Bolo-Rei: The Cake of Kings

I was kindly reminded of my age when I started discussing bolo-rei with my mom the other day. Why? Because I can still remember how this very traditional Christmas cake changed drastically somewhere between 1995 and 1997. Not the recipe, of course – that remains the same. But the element that used to make the entire experience of eating the cake extra fun has changed for good.

Bolo-rei literally means king cake and was introduced to Portugal in the 19th century. Its name derives from the fact that it is crown-shaped and is eaten specifically on the day of the Kings, January 6th (Dia de Reis), as well as the entire holiday season. Another reason for its name is that traditionally (and this is where my age matters), it contained a dried broad bean and a little trinket or gift hidden somewhere in the cake. The three kings offered gifts to baby Jesus and their cake also has a gift! As you cut the cake, the person to find the trinket in their piece would have good luck for the year; the poor person who got the dried broad bean had to buy the bolo-rei next year. As a child, this was all very exciting, as I’m sure you can imagine! But then, they stopped doing this because people either were breaking their teeth on the trinkets or choking on them or something. I just remember the disappointment I felt eating cake with no gift inside. How dull!

Bolo-rei pile-up

The cake itself is a simple white dough, with raisins, nuts and crystalized fruit on top, sprinkled with powdered sugar. If you’ve never had it, it’s not too dissimilar to the Italian panettone.

So if you want to be a little more Portuguese, this is what you do: If you go to your friend’s house during the holidays, you offer to take a bolo-rei (it’s ok if there’s more than one; people end up taking chunks of it home). Nobody actually makes their own bolo-rei – you buy it from supermarkets, patisseries, pretty much everywhere. The average Portuguese person probably consumes about 2 bolos-reis during the Christmas season – on top of all the other sweets and desserts we devour. After a while, you start knowing all your friends’ and relatives’ favorite part of the cake (some like the orange peel, some like the cherries, etc). It’s polite to remember who likes what part and to give them that. It’s not polite to pick off all the fruit before serving it. Finally, if there’s left-over cake, you can always slice it up, toast it, and spread some butter on it. Yum!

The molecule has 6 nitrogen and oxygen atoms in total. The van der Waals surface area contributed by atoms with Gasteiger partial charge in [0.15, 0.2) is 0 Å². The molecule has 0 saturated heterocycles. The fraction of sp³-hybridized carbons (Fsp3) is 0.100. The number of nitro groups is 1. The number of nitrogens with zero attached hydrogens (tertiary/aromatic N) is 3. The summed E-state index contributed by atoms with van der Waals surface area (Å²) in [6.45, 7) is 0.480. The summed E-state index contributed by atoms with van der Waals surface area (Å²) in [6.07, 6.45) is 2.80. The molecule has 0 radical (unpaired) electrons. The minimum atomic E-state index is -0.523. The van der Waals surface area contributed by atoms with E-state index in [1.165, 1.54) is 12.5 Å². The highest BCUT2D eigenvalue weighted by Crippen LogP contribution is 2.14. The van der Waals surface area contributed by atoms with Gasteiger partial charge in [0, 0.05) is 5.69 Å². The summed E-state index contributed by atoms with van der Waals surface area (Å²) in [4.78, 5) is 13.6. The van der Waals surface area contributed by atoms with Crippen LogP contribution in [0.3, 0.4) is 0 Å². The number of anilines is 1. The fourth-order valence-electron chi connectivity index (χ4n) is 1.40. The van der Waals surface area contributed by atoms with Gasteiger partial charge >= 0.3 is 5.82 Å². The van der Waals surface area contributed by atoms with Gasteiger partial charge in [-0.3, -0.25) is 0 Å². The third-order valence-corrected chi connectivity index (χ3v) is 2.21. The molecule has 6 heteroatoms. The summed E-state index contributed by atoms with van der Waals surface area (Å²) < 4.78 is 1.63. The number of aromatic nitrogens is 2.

Bolos-reis come in different sizes and some patisseries use slightly different fruits. You just have to try a few and decide which one you prefer!


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    […] sweets there are still made using these traditional 19th century recipes. Most noteworthy is their bolo-rei: the first bolo-rei was brought over from France to the Confeitaria Nacional and became so popular […]

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